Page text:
As I read through my advance review copy of The Desert Hedge Murders, I’m reminded how much fun I had creating and writing about The Florida Flippers, a travel club of elderly ladies. One of the ladies, Kristina Grisseljon, is the mother of my protagonists, Sylvia Thorn and Willie Grisseljon. Kristina is a spirited gal who loves to read mysteries (primarily police procedurals), travel, and meddle in her children’s affairs. The travel club was formed years ago when all of the ladies lived in the same retirement community and all were enthusiastic fans of the Miami Dolphins.
I needed models for my characters to make it easier to establish individual personalities. Luckily, I just happened to have a few cousins and a much-loved sister-in-law who could provide all of the idiosyncracies I needed. And just for fun, I used their first names for their characters.
Linda Swayble, for example, is named after my sister-in-law. I added about fifteen years to her age, exaggerated a couple of her most endearing personality traits, and then expanded her bio, description, and speech mannerisms. Then I dumped her into the story to see what she would do. She was full of surprises. Linda of the mystery novel was a first-class worrier and way more timid than I expected. The real Linda, who died in March from the end stage chronic obstructive pulmonary disease she’d been fighting for years, was one of the bravest women I’ve ever known. I will miss her very much.
Three cousins were the models for Marianne, Gail, and Diane. In real life, they’re sisters. In my book, they’re not related. I’ve assured the cousins I will let everyone know my Flippers are drawn completely from my imagination and not from real life. For instance, my red-haired cowgirl wannabe Marianne, who line dances with the sexy cowboys at a country bar in Davie, Florida, and plays Blackjack in Laughlin, Nevada, is actually a lovely white-haired grandmother and first-grade schoolteacher in Oklahoma.
Similarly, the real Gail would never kick anyone with her orthopedic boots, unless he truly deserved it, and Diane did not really win the lottery and does not live in The Sanctuary in Boca Raton, Florida.
Using real people to create characters in a novel has certain risks, of course. For instance, did I have someone in mind for the killer(s) and victim(s) in the Sylvia and Willie mysteries? No, definitely not. Really. Although someone who knew me in high school thought I was very tough on old boyfriends in The Prairie Grass Murders, which was set in central Illinois where we grew up. But those were Sylvia Thorn’s old boyfriends, not mine. Honest.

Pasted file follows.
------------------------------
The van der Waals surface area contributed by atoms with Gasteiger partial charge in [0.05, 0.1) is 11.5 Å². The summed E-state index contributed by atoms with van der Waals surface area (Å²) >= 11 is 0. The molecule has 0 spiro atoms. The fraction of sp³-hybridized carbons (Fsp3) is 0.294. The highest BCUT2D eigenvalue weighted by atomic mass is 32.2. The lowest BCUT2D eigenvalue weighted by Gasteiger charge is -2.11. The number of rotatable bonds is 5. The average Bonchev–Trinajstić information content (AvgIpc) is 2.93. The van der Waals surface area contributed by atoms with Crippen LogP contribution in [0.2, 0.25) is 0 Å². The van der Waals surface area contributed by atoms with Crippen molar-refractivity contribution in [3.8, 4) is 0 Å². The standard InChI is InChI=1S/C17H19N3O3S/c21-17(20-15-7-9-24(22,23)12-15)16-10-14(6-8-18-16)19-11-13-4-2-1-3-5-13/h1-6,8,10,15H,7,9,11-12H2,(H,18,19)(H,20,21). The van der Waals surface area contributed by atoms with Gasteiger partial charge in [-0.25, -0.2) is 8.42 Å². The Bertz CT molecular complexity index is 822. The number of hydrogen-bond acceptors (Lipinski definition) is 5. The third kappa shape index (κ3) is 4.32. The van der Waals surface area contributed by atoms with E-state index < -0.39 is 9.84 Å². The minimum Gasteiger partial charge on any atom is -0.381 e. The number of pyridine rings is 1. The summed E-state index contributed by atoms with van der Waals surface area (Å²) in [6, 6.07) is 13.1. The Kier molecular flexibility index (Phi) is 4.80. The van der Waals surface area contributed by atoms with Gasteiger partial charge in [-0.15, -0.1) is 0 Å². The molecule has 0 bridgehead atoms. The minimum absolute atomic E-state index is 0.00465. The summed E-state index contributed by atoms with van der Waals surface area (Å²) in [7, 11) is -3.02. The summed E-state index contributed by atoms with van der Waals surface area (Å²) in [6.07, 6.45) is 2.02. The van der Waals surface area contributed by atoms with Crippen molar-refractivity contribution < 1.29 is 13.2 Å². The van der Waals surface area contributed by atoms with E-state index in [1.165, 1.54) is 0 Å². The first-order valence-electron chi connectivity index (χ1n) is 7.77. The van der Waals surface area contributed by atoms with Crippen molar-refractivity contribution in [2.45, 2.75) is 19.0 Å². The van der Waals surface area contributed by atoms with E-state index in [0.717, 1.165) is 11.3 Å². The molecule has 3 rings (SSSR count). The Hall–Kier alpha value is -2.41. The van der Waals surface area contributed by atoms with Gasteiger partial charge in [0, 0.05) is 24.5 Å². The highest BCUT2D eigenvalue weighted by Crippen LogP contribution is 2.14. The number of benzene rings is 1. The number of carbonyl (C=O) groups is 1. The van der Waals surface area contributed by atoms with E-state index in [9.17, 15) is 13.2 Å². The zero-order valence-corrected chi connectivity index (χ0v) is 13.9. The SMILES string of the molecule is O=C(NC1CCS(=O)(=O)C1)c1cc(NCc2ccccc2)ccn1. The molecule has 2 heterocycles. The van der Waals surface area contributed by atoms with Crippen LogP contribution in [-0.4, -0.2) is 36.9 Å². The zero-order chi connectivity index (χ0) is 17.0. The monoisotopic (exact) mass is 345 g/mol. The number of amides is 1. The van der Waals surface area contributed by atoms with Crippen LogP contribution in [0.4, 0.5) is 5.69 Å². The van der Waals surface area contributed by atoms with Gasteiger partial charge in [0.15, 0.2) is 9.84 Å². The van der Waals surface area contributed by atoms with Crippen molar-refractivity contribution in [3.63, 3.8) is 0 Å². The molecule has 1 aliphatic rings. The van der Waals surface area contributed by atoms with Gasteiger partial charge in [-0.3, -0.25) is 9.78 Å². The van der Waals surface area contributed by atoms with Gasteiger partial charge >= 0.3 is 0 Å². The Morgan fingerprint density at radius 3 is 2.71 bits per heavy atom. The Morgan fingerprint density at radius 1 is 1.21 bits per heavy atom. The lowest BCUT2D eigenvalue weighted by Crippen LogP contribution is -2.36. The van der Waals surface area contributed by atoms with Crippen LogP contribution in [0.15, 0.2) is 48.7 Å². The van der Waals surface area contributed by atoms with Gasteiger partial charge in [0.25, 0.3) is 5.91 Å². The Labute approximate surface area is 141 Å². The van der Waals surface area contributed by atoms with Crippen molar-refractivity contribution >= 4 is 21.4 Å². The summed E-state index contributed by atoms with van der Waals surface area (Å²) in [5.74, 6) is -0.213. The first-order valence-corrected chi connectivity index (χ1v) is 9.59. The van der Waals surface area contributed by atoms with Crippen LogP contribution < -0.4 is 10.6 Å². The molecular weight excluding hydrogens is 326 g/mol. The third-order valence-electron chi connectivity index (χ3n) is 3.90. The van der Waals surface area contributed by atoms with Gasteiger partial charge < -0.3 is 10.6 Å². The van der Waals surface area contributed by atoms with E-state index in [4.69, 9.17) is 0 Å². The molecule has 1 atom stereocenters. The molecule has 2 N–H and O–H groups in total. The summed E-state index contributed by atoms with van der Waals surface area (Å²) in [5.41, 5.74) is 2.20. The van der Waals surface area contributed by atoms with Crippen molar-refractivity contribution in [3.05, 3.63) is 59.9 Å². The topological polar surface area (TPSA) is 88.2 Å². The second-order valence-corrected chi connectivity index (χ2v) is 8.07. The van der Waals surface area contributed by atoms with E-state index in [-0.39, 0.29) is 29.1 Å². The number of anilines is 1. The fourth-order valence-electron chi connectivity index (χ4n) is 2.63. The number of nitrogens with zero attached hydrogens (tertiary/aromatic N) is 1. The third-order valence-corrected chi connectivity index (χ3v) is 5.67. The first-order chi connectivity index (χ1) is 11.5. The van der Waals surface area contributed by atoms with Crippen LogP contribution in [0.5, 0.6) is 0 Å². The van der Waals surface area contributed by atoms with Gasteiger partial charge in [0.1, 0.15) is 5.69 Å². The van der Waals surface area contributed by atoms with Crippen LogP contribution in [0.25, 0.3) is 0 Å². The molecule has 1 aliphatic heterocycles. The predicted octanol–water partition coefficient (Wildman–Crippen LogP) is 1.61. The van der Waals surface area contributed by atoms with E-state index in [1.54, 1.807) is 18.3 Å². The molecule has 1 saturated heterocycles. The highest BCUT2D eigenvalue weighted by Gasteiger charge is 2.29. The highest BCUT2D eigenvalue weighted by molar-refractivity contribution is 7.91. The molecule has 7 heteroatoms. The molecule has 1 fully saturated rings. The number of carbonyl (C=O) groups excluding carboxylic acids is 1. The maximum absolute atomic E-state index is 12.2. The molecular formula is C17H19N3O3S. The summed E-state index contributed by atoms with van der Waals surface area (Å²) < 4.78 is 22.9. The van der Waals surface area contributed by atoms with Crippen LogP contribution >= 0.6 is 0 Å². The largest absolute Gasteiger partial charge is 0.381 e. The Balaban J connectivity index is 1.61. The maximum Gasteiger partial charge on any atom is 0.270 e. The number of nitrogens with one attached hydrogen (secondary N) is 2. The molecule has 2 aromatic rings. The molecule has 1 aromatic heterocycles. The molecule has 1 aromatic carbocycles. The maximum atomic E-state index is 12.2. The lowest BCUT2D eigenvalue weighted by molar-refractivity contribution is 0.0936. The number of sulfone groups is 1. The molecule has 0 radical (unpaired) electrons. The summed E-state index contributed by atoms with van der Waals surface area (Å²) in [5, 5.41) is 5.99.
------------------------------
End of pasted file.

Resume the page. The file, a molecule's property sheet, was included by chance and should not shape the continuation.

Karen Brees says
Nice post. It’s definitely fun to model characters on people you know. It can also be extremely therapeutic.
N A Sharpe says
I love reading how others develop their characters. I have used real people as the base of my characters too and built on that by exaggerating characteristics or blending them with characteristics from someone else. I think it gives you a baseline for keeping your characters real, too.
I had to smile at the comment about auctioning off the chance to have a character named after you – I won that as a doorprize at a writers conference once. My character was to be the first female president of the US who happens to be a vampire. Hmmm…wonder how that piece is coming along (grin)
K. A. Laity says
I often worry about the risks when I steal from a real-life action or event, but I have found people seldom recognize themselves when their self-image is so far removed from reality.
Jina Bacarr says
Thoughtful and fun post.
Patricia Stoltey says
Perhaps I’d best clarify, Jane. I only used their first names and I let them know ahead of time so they could say no. At mystery fan conventions, writers auction off the opportunity to have a character named after the lucky high bidder. It’s a very popular charity auction item.
Jane Kennedy Sutton says
I think you were brave to use names of relatives! Like others have said, my characters are also composites and I try to stay away from using names or personality traits of people I know.
Jane Kennedy Sutton
Karen Walker says
So interesting to read how you fiction writers go about creating characters.
Elizabeth Spann Craig says
Interesting post. I agree with Marv–my characters are usually composites. When they actually are very similar to people I know, I’m very careful to change their physical description and name to something completely different.
Galen Kindley says
I believe great characters are 80 percent of a great story.
I do as you do. I model some of character actions and idiosyncrasies after people I know, or, have met casually. I watch people and try to note and catalogue odd…no, better call that, interesting behaviors. For physical descriptions, I get a picture of someone off the internet who my mind’s-eye tells me is what I want my character to look like, save it on my desktop and refer to it as needed.
Best Regards, Galen
Marvin D. Wilson says
Good subject subject and interesting to read how you go about it. My characters are usually drawn from real life experiences, people I’ve known, etc. Most often though, a character in my book will be a composite – looks from this one, emotional make-up from another – that sort of thing.
The Old Silly from Free Spirit Blog